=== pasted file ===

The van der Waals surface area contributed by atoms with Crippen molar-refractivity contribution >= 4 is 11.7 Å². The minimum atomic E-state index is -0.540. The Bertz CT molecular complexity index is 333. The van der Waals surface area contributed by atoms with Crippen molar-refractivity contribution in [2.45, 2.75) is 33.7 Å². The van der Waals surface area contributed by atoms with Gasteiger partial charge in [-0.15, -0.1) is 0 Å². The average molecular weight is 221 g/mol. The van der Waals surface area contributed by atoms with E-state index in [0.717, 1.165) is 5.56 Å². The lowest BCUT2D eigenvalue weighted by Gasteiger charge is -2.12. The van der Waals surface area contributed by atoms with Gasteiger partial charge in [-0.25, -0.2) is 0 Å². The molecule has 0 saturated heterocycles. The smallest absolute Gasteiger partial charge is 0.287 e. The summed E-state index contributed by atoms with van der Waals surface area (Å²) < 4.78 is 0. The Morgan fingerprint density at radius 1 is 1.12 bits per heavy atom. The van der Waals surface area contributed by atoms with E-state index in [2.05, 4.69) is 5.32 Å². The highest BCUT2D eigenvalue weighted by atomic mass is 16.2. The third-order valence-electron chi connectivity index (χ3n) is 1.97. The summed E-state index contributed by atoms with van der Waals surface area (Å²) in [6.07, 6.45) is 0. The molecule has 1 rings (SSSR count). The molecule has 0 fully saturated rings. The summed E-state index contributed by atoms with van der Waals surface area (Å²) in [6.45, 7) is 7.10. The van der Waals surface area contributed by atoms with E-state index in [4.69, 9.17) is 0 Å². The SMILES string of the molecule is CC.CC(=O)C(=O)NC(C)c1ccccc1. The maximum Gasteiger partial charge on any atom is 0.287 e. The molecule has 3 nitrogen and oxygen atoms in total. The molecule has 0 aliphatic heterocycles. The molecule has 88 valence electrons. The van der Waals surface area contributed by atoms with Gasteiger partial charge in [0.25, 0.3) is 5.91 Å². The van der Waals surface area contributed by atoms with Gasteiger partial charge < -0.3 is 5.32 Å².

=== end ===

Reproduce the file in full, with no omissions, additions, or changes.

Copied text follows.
The van der Waals surface area contributed by atoms with Crippen molar-refractivity contribution >= 4 is 11.7 Å². The minimum atomic E-state index is -0.540. The Bertz CT molecular complexity index is 333. The van der Waals surface area contributed by atoms with Crippen molar-refractivity contribution in [2.45, 2.75) is 33.7 Å². The van der Waals surface area contributed by atoms with Gasteiger partial charge in [-0.15, -0.1) is 0 Å². The average molecular weight is 221 g/mol. The van der Waals surface area contributed by atoms with E-state index in [0.717, 1.165) is 5.56 Å². The lowest BCUT2D eigenvalue weighted by Gasteiger charge is -2.12. The van der Waals surface area contributed by atoms with Gasteiger partial charge in [-0.25, -0.2) is 0 Å². The molecule has 0 saturated heterocycles. The smallest absolute Gasteiger partial charge is 0.287 e. The summed E-state index contributed by atoms with van der Waals surface area (Å²) < 4.78 is 0. The Morgan fingerprint density at radius 1 is 1.12 bits per heavy atom. The van der Waals surface area contributed by atoms with E-state index in [2.05, 4.69) is 5.32 Å². The highest BCUT2D eigenvalue weighted by atomic mass is 16.2. The third-order valence-electron chi connectivity index (χ3n) is 1.97. The summed E-state index contributed by atoms with van der Waals surface area (Å²) in [6.07, 6.45) is 0. The molecule has 1 rings (SSSR count). The molecule has 0 fully saturated rings. The summed E-state index contributed by atoms with van der Waals surface area (Å²) in [6.45, 7) is 7.10. The van der Waals surface area contributed by atoms with E-state index in [4.69, 9.17) is 0 Å². The SMILES string of the molecule is CC.CC(=O)C(=O)NC(C)c1ccccc1. The maximum Gasteiger partial charge on any atom is 0.287 e. The molecule has 3 nitrogen and oxygen atoms in total. The molecule has 0 aliphatic heterocycles. The molecule has 88 valence electrons. The van der Waals surface area contributed by atoms with Gasteiger partial charge in [0.25, 0.3) is 5.91 Å². The van der Waals surface area contributed by atoms with Gasteiger partial charge < -0.3 is 5.32 Å².